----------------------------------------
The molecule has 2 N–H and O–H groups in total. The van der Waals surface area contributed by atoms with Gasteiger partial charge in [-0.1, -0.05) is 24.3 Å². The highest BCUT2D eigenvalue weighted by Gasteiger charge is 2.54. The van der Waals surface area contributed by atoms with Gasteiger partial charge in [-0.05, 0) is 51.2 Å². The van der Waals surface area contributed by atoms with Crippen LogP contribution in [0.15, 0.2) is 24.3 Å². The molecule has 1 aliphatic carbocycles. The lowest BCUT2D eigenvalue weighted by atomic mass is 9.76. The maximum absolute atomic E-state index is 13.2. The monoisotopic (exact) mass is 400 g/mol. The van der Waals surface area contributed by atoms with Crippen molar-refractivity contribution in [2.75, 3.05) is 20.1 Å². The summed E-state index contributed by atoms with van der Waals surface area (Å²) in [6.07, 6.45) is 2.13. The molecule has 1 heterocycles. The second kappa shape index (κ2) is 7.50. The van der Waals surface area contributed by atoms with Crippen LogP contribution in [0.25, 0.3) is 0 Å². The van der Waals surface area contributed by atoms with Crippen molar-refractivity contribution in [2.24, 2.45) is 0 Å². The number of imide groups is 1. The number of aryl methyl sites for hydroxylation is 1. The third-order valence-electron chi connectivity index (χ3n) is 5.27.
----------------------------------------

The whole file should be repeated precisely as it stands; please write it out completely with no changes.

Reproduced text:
The molecule has 2 N–H and O–H groups in total. The van der Waals surface area contributed by atoms with Gasteiger partial charge in [-0.1, -0.05) is 24.3 Å². The highest BCUT2D eigenvalue weighted by Gasteiger charge is 2.54. The van der Waals surface area contributed by atoms with Gasteiger partial charge in [-0.05, 0) is 51.2 Å². The van der Waals surface area contributed by atoms with Crippen LogP contribution in [0.15, 0.2) is 24.3 Å². The molecule has 1 aliphatic carbocycles. The lowest BCUT2D eigenvalue weighted by atomic mass is 9.76. The maximum absolute atomic E-state index is 13.2. The monoisotopic (exact) mass is 400 g/mol. The van der Waals surface area contributed by atoms with Crippen molar-refractivity contribution in [2.75, 3.05) is 20.1 Å². The summed E-state index contributed by atoms with van der Waals surface area (Å²) in [6.07, 6.45) is 2.13. The molecule has 1 heterocycles. The second kappa shape index (κ2) is 7.50. The van der Waals surface area contributed by atoms with Crippen LogP contribution in [0.25, 0.3) is 0 Å². The van der Waals surface area contributed by atoms with Crippen molar-refractivity contribution in [2.24, 2.45) is 0 Å². The number of imide groups is 1. The number of aryl methyl sites for hydroxylation is 1. The third-order valence-electron chi connectivity index (χ3n) is 5.27.